A reminder to parents who might consider checking out the suspenseful Canadian drama “Les Notres” in a cinema. It’s rude to throw things at the screen, and not great manners to shout at it. But variations of “Oh COME on!” are a perfectly understandable response to the outrage depicted in Jeanne Leblanc’s film.
A girl (Emilie Bierre) who lost her father in a tragic accident years before is pregnant. Her harried and often furious widowed-mother (Marianne Farley) is pleading and demanding answers. Magalie snaps at her to “calm down” (in French with English subtitles).
“You don’t get to TELL me to ‘calm down,’” mother Isabelle barks. But that’s where she leaves it. “I don’t want to talk about it” and “I don’t KNOW” who the father is and “Leave me ALONE” and Magalie stomps off to check in on her social media and swap messages with the babydaddy.
Isabelle just…takes it. And Mags? She is thirteen years old.
Not sure how they do things in Quebec, but here in America we take AWAY cell phones over such offenses. Well, we, we ASK for them to be handed over, at least.
“Les Notres” explores the circle of suspicion, the small town of Saint Adeline’s feeble attempts at social shaming and lets us see, as babydaddy puts it, “The situation is a little complicated, you know?”
There’s a social worker wanting to know “Did someone hurt you?” Isabelle is outraged at the question. The Central American teen the next door neighbors adopted seems sweet on Mags. That puts Isabelle’s close friendship with the ever-supportive Chantal (Judith Baribeau, who co-wrote the script).
As we’re figure out who did what and how it happened, we can’t help but lean into “Les Notres,” waiting for the mushroom cloud explosion whose shock waves could ripple from house to house, class to class, if and when this ugly secret gets out.
Leblanc wisely focuses on the three women at the heart of the story, and builds suspense in as to which one will give away the game or which one will figure out the mystery, and how.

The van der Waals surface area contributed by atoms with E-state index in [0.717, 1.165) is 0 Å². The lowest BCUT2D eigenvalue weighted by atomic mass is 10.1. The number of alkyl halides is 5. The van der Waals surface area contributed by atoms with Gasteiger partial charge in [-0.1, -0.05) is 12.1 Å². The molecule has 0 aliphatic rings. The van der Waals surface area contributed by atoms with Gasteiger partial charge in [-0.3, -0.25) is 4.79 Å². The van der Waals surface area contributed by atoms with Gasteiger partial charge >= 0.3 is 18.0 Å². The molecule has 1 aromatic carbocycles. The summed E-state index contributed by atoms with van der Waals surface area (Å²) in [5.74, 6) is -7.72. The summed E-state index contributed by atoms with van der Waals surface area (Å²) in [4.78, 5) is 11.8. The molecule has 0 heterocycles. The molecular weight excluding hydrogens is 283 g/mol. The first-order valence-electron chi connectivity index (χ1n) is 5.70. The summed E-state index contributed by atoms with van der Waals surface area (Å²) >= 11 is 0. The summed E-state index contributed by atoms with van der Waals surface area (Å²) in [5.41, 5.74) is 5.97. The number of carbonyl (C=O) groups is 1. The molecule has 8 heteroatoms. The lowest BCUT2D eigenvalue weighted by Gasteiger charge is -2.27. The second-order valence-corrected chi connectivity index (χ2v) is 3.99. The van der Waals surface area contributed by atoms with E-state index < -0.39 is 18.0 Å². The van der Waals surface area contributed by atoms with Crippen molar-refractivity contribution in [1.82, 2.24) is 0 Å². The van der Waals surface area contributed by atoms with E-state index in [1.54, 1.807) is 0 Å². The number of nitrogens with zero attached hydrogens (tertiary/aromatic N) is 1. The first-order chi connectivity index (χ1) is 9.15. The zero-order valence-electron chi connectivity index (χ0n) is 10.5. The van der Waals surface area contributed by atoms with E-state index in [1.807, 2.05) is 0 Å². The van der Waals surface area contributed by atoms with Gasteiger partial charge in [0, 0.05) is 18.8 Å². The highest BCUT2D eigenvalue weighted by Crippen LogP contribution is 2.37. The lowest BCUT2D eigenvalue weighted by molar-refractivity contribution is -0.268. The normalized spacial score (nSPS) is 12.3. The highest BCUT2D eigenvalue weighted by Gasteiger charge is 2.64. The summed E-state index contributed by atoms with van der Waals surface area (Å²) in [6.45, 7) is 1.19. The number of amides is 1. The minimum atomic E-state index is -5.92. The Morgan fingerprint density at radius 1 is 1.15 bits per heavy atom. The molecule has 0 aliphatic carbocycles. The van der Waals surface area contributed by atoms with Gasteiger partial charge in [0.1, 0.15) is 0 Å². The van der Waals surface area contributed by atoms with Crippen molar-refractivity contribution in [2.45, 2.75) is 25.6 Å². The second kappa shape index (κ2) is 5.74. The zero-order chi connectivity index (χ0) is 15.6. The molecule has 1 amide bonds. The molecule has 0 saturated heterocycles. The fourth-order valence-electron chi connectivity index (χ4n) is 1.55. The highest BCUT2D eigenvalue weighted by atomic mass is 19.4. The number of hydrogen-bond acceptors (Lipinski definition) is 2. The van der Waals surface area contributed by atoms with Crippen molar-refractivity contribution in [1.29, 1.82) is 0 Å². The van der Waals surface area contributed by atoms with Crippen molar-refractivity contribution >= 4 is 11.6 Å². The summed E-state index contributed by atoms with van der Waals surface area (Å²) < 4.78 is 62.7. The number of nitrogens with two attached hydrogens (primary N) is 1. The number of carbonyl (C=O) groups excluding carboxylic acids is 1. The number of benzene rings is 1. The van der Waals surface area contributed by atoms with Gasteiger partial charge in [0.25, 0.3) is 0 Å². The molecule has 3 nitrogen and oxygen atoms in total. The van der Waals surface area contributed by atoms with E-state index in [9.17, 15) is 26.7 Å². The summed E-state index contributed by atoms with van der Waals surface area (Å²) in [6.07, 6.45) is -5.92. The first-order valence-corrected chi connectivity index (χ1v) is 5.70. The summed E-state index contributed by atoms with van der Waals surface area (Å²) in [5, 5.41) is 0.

A good thriller will make you impatient for that resolution, and Leblanc, a veteran second-unit director (“On the Road,” “X-Men Apocalypse”) making her second feature (“Isla Blanca” was the first) keeps us impatient.
Hell, she all but invites us to hurl popcorn and deprecations at the screen. We’re seeing some pretty lax, bend-over-backwards parenting here. And no, the fact Mags’ daddy died doesn’t explain why mom doesn’t rein this wayward barely-a-teen in. At all.
Chantal’s kid-gloves handling of her adoptive son (Léon Diconca Pelletier) is similarly maddening. The fact that he’s the target of taunting and racist abuse at school over this just compounds his misery and makes his mother’s passivity that much more vexing.
But the kids, Bierre and Pelletier, make this scenario come off. Bierre is the very picture of the hard-to-handle, sullen teen — still every bit the child, stuck in a situation that she is entirely too young to have much of any responsibility for. The power imbalance is alarming, and suggestions she’s just now learning about “consequences,” as one of the mothers offers, can seem laughable. She’s lost, but she’s done some of the math, too. Lives will be disrupted far and wide if she does any version of “the right thing.”
It’s not a script that stands up to a lot of scrutiny. What, nobody thinks to serve up a prenatal DNA test?
Give Leblanc credit, though. Any time you make a movie with well-played characters who compel the audience to want to shout at the screen, you’ve accomplished something.
MPA Rating: unrated, explicit sex, sexual situations involving an underage girl
Cast: Emilie Bierre, Marianne Farley, Judith Baribeau
Credits: Directed by Jeanne Leblanc, script by Judith Baribeau, Jeanne Leblanc. An Oscilloscope Labs release.
Running time: 1:43